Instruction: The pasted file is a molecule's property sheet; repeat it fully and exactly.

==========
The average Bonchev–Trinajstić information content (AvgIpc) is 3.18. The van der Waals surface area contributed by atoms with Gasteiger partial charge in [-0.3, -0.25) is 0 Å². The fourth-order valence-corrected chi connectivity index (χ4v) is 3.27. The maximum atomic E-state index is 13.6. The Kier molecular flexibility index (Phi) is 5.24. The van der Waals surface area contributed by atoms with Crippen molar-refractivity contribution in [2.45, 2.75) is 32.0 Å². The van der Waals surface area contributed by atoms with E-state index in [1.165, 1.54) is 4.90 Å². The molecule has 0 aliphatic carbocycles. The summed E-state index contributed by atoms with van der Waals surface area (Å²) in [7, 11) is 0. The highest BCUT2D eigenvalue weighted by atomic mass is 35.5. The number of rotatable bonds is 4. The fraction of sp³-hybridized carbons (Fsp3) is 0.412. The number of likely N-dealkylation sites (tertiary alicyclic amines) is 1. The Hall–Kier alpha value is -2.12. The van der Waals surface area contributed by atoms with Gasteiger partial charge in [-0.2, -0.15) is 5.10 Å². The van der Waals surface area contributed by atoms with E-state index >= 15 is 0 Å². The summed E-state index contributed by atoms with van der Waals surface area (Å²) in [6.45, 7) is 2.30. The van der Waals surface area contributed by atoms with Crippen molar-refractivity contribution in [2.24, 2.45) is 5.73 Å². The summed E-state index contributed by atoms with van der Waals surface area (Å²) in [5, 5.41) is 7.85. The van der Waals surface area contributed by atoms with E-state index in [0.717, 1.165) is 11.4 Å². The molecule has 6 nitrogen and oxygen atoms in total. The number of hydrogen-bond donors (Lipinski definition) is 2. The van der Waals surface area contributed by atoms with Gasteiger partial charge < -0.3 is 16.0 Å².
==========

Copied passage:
The average Bonchev–Trinajstić information content (AvgIpc) is 3.18. The van der Waals surface area contributed by atoms with Gasteiger partial charge in [-0.3, -0.25) is 0 Å². The fourth-order valence-corrected chi connectivity index (χ4v) is 3.27. The maximum atomic E-state index is 13.6. The Kier molecular flexibility index (Phi) is 5.24. The van der Waals surface area contributed by atoms with Crippen molar-refractivity contribution in [2.45, 2.75) is 32.0 Å². The van der Waals surface area contributed by atoms with E-state index in [1.165, 1.54) is 4.90 Å². The molecule has 0 aliphatic carbocycles. The summed E-state index contributed by atoms with van der Waals surface area (Å²) in [7, 11) is 0. The highest BCUT2D eigenvalue weighted by atomic mass is 35.5. The number of rotatable bonds is 4. The fraction of sp³-hybridized carbons (Fsp3) is 0.412. The number of likely N-dealkylation sites (tertiary alicyclic amines) is 1. The Hall–Kier alpha value is -2.12. The van der Waals surface area contributed by atoms with Gasteiger partial charge in [-0.2, -0.15) is 5.10 Å². The van der Waals surface area contributed by atoms with E-state index >= 15 is 0 Å². The summed E-state index contributed by atoms with van der Waals surface area (Å²) in [6.45, 7) is 2.30. The van der Waals surface area contributed by atoms with Crippen molar-refractivity contribution in [2.24, 2.45) is 5.73 Å². The summed E-state index contributed by atoms with van der Waals surface area (Å²) in [5, 5.41) is 7.85. The van der Waals surface area contributed by atoms with E-state index in [0.717, 1.165) is 11.4 Å². The molecule has 6 nitrogen and oxygen atoms in total. The number of hydrogen-bond donors (Lipinski definition) is 2. The van der Waals surface area contributed by atoms with Gasteiger partial charge < -0.3 is 16.0 Å².